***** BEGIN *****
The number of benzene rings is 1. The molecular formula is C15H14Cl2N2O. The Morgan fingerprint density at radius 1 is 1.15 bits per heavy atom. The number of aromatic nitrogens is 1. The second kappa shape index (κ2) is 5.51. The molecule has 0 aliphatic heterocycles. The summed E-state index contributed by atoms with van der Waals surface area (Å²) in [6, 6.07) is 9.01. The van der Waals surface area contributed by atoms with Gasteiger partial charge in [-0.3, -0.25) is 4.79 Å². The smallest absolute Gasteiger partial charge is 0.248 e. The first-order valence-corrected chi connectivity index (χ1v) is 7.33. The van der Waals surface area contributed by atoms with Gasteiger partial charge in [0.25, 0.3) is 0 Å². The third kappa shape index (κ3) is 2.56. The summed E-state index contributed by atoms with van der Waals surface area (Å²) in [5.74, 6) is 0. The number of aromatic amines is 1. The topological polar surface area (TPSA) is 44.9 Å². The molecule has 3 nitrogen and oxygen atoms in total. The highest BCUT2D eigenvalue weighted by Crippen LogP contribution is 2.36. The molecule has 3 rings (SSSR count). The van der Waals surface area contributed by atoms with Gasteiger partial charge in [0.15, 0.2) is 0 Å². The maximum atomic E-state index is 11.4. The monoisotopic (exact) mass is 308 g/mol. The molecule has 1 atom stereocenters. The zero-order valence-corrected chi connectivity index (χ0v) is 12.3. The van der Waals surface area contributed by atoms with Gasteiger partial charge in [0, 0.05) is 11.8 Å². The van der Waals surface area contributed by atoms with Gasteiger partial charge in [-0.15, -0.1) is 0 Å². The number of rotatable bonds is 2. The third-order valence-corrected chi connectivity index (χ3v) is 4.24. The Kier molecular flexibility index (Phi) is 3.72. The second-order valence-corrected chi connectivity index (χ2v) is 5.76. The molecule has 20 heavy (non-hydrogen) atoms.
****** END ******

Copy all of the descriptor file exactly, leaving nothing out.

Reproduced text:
The number of benzene rings is 1. The molecular formula is C15H14Cl2N2O. The Morgan fingerprint density at radius 1 is 1.15 bits per heavy atom. The number of aromatic nitrogens is 1. The second kappa shape index (κ2) is 5.51. The molecule has 0 aliphatic heterocycles. The summed E-state index contributed by atoms with van der Waals surface area (Å²) in [6, 6.07) is 9.01. The van der Waals surface area contributed by atoms with Gasteiger partial charge in [-0.3, -0.25) is 4.79 Å². The smallest absolute Gasteiger partial charge is 0.248 e. The first-order valence-corrected chi connectivity index (χ1v) is 7.33. The van der Waals surface area contributed by atoms with Gasteiger partial charge in [0.25, 0.3) is 0 Å². The third kappa shape index (κ3) is 2.56. The summed E-state index contributed by atoms with van der Waals surface area (Å²) in [5.74, 6) is 0. The number of aromatic amines is 1. The topological polar surface area (TPSA) is 44.9 Å². The molecule has 3 nitrogen and oxygen atoms in total. The highest BCUT2D eigenvalue weighted by Crippen LogP contribution is 2.36. The molecule has 3 rings (SSSR count). The van der Waals surface area contributed by atoms with Gasteiger partial charge in [0.15, 0.2) is 0 Å². The maximum atomic E-state index is 11.4. The monoisotopic (exact) mass is 308 g/mol. The molecule has 1 atom stereocenters. The zero-order valence-corrected chi connectivity index (χ0v) is 12.3. The van der Waals surface area contributed by atoms with Gasteiger partial charge in [0, 0.05) is 11.8 Å². The van der Waals surface area contributed by atoms with Gasteiger partial charge in [-0.15, -0.1) is 0 Å². The number of rotatable bonds is 2. The third-order valence-corrected chi connectivity index (χ3v) is 4.24. The Kier molecular flexibility index (Phi) is 3.72. The second-order valence-corrected chi connectivity index (χ2v) is 5.76. The molecule has 20 heavy (non-hydrogen) atoms.